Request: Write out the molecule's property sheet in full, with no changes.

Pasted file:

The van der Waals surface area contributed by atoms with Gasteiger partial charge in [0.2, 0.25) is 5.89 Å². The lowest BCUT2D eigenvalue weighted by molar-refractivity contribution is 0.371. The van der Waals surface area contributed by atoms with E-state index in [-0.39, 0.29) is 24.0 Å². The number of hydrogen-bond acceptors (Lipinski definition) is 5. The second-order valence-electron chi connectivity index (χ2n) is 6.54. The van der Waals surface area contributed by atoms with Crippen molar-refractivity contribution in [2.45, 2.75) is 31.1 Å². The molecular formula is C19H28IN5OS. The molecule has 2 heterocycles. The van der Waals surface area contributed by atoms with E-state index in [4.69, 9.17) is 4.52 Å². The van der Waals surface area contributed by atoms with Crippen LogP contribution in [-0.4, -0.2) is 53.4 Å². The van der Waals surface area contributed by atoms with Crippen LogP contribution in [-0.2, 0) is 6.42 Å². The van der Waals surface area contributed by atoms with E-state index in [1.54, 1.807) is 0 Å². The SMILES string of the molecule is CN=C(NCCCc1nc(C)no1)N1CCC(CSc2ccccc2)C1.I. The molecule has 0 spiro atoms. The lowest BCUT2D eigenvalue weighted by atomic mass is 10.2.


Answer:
The van der Waals surface area contributed by atoms with Gasteiger partial charge in [0.2, 0.25) is 5.89 Å². The lowest BCUT2D eigenvalue weighted by molar-refractivity contribution is 0.371. The van der Waals surface area contributed by atoms with E-state index in [-0.39, 0.29) is 24.0 Å². The number of hydrogen-bond acceptors (Lipinski definition) is 5. The second-order valence-electron chi connectivity index (χ2n) is 6.54. The van der Waals surface area contributed by atoms with Crippen molar-refractivity contribution in [2.45, 2.75) is 31.1 Å². The molecular formula is C19H28IN5OS. The molecule has 2 heterocycles. The van der Waals surface area contributed by atoms with E-state index in [4.69, 9.17) is 4.52 Å². The van der Waals surface area contributed by atoms with Crippen LogP contribution in [-0.4, -0.2) is 53.4 Å². The van der Waals surface area contributed by atoms with Crippen LogP contribution in [-0.2, 0) is 6.42 Å². The van der Waals surface area contributed by atoms with E-state index in [1.54, 1.807) is 0 Å². The SMILES string of the molecule is CN=C(NCCCc1nc(C)no1)N1CCC(CSc2ccccc2)C1.I. The molecule has 0 spiro atoms. The lowest BCUT2D eigenvalue weighted by atomic mass is 10.2.